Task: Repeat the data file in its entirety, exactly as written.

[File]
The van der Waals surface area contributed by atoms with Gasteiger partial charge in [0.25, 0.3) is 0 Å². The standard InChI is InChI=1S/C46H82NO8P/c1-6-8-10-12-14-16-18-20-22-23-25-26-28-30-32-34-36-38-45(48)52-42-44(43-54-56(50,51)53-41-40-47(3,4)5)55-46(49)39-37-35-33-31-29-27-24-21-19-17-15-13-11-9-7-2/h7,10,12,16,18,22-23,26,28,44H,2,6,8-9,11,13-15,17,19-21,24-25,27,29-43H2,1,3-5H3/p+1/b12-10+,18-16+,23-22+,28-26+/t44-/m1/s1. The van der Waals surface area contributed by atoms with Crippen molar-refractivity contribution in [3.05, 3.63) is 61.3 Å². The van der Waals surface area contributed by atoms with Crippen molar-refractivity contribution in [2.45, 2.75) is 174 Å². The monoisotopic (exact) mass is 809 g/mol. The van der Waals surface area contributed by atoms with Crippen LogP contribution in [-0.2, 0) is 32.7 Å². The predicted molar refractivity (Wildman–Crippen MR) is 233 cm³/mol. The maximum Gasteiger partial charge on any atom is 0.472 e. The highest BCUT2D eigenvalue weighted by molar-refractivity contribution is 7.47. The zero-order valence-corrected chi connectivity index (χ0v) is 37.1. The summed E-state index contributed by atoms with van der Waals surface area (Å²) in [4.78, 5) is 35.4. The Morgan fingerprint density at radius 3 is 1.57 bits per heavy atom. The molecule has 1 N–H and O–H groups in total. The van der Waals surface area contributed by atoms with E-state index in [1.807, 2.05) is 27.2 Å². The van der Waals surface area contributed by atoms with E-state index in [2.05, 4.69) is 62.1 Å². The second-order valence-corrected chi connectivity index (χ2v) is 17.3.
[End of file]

The van der Waals surface area contributed by atoms with Gasteiger partial charge in [0.25, 0.3) is 0 Å². The standard InChI is InChI=1S/C46H82NO8P/c1-6-8-10-12-14-16-18-20-22-23-25-26-28-30-32-34-36-38-45(48)52-42-44(43-54-56(50,51)53-41-40-47(3,4)5)55-46(49)39-37-35-33-31-29-27-24-21-19-17-15-13-11-9-7-2/h7,10,12,16,18,22-23,26,28,44H,2,6,8-9,11,13-15,17,19-21,24-25,27,29-43H2,1,3-5H3/p+1/b12-10+,18-16+,23-22+,28-26+/t44-/m1/s1. The van der Waals surface area contributed by atoms with Crippen molar-refractivity contribution in [3.05, 3.63) is 61.3 Å². The van der Waals surface area contributed by atoms with Crippen molar-refractivity contribution in [2.45, 2.75) is 174 Å². The monoisotopic (exact) mass is 809 g/mol. The van der Waals surface area contributed by atoms with Crippen LogP contribution in [-0.2, 0) is 32.7 Å². The predicted molar refractivity (Wildman–Crippen MR) is 233 cm³/mol. The maximum Gasteiger partial charge on any atom is 0.472 e. The highest BCUT2D eigenvalue weighted by molar-refractivity contribution is 7.47. The zero-order valence-corrected chi connectivity index (χ0v) is 37.1. The summed E-state index contributed by atoms with van der Waals surface area (Å²) in [4.78, 5) is 35.4. The Morgan fingerprint density at radius 3 is 1.57 bits per heavy atom. The molecule has 1 N–H and O–H groups in total. The van der Waals surface area contributed by atoms with E-state index in [1.807, 2.05) is 27.2 Å². The van der Waals surface area contributed by atoms with E-state index in [2.05, 4.69) is 62.1 Å². The second-order valence-corrected chi connectivity index (χ2v) is 17.3.